November 7th 2017
A massive cache of leaked financial documents – dubbed the Paradise Papers – has exposed hundreds of politicians, multinationals, celebrities, and high-net-worth individuals and how they use complex structures to avoid paying higher taxes.
The documents, obtained by German newspaper Süddeutsche Zeitung, the same publication that released the similar Panama Papers last year, reveal the offshore financial affairs of people and businesses ranging from Prince Charles and Queen Elizabeth, to tech giant Apple and Russian oil company Gazprom.
BREAKING: Prince Charles has been implicated in the #ParadisePapers – looks more serious than The Queen’s involvement.
— Charlie Proctor (@MonarchyUK) November 7, 2017
There are more than 1,400GB of data containing about 13.4 million documents, with over half originating from legal service provider Appleby and corporate services provider Estera.
The leaked data spans almost 70 years, from 1950 to 2016.
The International Consortium of Investigative Journalists (ICIJ) which oversaw the release, issued a statement noting that there are legitimate uses for offshore trusts and companies.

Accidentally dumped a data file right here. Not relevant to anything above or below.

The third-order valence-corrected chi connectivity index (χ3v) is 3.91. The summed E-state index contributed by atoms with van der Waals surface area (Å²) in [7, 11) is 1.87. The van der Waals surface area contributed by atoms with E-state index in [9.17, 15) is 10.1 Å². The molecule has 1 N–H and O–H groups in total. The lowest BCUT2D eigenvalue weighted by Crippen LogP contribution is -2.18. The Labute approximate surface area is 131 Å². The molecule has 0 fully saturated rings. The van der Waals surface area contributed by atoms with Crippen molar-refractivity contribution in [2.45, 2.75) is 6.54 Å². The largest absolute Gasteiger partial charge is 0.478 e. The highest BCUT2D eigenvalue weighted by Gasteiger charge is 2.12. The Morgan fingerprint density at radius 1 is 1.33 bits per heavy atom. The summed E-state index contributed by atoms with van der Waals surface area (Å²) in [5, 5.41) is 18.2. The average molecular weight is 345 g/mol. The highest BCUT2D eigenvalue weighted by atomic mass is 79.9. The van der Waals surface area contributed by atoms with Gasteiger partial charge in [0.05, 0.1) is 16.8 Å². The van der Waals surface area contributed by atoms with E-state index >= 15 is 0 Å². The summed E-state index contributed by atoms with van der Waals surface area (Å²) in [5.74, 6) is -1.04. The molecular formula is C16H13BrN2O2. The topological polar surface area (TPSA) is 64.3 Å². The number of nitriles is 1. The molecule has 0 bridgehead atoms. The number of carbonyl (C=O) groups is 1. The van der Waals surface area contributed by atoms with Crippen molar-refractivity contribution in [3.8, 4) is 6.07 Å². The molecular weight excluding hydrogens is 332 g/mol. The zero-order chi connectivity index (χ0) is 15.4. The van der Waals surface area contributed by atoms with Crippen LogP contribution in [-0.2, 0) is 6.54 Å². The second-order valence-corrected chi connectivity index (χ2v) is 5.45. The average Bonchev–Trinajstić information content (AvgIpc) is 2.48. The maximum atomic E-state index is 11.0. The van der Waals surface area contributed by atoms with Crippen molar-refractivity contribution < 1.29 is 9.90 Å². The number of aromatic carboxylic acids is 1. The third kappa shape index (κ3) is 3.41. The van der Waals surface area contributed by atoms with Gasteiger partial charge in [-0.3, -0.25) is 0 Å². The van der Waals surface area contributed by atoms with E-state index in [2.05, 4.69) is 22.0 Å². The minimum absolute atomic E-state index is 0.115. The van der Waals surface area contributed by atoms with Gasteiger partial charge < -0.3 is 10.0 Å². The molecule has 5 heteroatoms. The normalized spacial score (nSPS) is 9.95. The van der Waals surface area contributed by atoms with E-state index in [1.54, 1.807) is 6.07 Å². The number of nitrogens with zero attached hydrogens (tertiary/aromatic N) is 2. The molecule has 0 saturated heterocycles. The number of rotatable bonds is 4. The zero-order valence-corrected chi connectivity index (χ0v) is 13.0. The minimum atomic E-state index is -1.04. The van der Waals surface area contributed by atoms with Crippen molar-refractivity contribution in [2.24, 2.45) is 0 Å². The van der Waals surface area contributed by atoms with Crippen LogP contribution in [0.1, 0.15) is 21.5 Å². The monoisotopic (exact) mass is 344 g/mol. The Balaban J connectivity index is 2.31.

“ICIJ does not intend to suggest or imply that any persons, companies or other entities have broken the law or otherwise acted improperly,” it said in a disclaimer posted online.
But despite the seeming legality, companies like Apple are nevertheless under fire for appearing to hoard billions of untaxed cash offshore, a charge CEO Tim Cook vehemently denied.
“We pay all the taxes we owe, every single dollar,” Mr. Cook declared at the hearing. “We don’t depend on tax gimmicks,” he went on. “We don’t stash money on some Caribbean island.”
However, the New York Times reported that “Apple has accumulated more than $128 billion in profits offshore, and probably much more, that is untaxed by the…